Weinstein hints African migrants to be moved to 'open' detention centers

Attorney general responds to landmark High Court decision against state's policy of detaining migrants for up to three years pending review.

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October 21, 2013 18:46
1 minute read.
Attorney-General Yehuda Weinstein [file]

Attorney-General Yehuda Weinstein 370 (R). (photo credit: Ronen Zvulun / Reuters)

Attorney-General Yehuda Weinstein on Monday hinted that the state will place most of the around 2,000 African migrants currently in detention in a new "open" detention center in mid-December, the High Court of Justice's deadline for addressing the migrants status.

The September 16 landmark decision demolished and declared unconstitutional the state's policy of discouraging migrants from illegally coming and staying in Israel by placing them in special detention centers at Saharonim in the South for up to three years pending a review of whether or not they had a right to stay in Israel.

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The decision, which threw the politics of the issue into complete disarray, also ordered the state to review each migrant's status for being able to remain in the country within 90 days or to release them without delay.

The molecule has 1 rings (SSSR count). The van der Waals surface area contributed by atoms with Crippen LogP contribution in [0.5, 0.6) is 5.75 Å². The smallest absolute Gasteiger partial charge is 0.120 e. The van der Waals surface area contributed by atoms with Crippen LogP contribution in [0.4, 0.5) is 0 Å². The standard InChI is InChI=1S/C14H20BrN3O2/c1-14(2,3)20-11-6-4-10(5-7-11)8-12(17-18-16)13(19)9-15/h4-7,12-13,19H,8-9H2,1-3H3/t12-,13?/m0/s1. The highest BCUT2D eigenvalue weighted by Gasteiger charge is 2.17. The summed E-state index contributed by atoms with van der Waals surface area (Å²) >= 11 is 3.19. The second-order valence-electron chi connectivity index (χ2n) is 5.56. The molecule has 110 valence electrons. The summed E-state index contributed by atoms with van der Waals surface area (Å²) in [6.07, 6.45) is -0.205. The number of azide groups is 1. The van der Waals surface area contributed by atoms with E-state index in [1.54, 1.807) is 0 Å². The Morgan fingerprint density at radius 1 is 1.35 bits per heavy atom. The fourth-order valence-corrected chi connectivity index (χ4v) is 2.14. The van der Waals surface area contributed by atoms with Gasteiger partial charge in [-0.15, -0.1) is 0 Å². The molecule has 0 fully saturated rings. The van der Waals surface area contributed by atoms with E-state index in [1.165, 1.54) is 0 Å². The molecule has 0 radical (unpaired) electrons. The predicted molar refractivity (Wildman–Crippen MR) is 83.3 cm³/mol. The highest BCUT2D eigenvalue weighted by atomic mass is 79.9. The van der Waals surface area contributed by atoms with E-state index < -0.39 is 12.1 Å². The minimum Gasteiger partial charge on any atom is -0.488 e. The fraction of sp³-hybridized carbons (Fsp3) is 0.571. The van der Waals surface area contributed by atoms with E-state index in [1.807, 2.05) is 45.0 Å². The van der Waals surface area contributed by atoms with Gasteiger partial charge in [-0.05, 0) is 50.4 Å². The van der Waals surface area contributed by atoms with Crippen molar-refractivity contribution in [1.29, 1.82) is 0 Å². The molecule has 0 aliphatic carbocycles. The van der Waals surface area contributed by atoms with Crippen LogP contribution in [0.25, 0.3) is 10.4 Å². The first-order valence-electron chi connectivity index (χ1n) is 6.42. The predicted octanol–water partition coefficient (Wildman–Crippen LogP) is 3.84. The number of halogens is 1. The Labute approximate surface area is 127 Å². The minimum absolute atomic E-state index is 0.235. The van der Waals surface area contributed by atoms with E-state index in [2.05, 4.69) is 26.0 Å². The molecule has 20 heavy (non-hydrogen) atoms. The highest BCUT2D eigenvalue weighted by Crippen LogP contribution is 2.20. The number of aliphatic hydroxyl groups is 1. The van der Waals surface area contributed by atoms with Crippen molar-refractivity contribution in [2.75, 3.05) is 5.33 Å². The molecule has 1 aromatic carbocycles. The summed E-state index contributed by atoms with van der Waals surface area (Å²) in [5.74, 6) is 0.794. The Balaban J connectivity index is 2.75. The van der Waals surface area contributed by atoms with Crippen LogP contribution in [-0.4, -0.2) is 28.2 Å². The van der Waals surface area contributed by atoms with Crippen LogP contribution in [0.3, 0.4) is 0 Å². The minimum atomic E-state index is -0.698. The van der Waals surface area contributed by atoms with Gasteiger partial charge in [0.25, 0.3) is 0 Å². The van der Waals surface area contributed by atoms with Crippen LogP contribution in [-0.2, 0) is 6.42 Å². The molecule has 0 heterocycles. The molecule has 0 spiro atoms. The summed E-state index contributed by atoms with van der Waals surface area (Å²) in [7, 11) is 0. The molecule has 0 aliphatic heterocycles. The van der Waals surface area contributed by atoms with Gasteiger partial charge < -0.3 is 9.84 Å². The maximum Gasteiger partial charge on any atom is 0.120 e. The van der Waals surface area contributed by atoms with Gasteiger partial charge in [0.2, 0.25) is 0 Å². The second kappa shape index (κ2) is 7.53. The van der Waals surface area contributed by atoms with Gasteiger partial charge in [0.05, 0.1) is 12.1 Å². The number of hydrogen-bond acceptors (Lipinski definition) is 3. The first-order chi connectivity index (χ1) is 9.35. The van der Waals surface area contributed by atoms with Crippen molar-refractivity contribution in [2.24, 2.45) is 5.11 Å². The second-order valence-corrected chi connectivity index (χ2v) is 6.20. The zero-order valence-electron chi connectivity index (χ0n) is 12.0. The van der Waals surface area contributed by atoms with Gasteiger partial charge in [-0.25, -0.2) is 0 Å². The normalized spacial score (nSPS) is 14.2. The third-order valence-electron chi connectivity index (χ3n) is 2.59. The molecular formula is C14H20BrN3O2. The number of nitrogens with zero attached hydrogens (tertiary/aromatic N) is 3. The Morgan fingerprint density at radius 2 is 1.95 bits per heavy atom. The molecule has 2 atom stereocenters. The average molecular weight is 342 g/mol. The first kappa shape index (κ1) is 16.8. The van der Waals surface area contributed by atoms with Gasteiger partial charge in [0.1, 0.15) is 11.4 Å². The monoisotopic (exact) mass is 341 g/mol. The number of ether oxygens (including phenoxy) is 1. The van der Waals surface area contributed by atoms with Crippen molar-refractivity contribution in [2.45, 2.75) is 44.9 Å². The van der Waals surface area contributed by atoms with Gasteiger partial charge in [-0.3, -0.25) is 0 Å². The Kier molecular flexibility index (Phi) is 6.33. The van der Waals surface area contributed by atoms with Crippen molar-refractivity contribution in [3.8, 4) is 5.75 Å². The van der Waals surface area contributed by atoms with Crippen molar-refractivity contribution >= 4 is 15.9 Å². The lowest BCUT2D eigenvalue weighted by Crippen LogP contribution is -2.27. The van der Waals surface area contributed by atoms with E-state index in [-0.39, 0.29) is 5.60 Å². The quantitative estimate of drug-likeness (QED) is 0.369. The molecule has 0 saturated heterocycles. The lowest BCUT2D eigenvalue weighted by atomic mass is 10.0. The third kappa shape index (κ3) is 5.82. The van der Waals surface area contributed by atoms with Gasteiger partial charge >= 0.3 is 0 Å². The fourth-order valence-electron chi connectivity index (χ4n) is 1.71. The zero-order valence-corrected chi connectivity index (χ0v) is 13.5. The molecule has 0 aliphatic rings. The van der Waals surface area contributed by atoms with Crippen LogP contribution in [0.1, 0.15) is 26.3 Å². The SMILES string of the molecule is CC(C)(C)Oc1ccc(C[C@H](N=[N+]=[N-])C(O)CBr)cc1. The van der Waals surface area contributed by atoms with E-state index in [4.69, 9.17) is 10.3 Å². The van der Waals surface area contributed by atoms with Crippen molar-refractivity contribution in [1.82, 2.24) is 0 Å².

Weinstein's open letter came in response to complaints from a number of human rights groups that around a month after the High Court's ruling, almost none of the migrants had been released and that their refugee status was not being reviewed.

In response, the attorney-general said that nine migrants were released on Sunday and that many other migrants' cases were under review.

Weinstein also made indirect reference to ongoing efforts to pass new legislation on the issue, potentially putting a similar policy back in place, but shortening the maximum detention time to one-and-a-half years.

But most importantly, Weinstein referenced one of the High Court's suggested solutions for the issue.

In the court's opinion, it mentioned that other countries confronted by the issue of wanting to discourage unlimited illegal border crossings of migrants, but avoiding violating international law, have established "open" areas where the migrants must reside, but provided them various hours where they can come and go from those residences.

Weinstein said that if such "open" detention centers were ready by the end of the 90 days and if logistically the state was unable to complete its review of all of the migrants' cases in time, they could be placed in open detention-residences.


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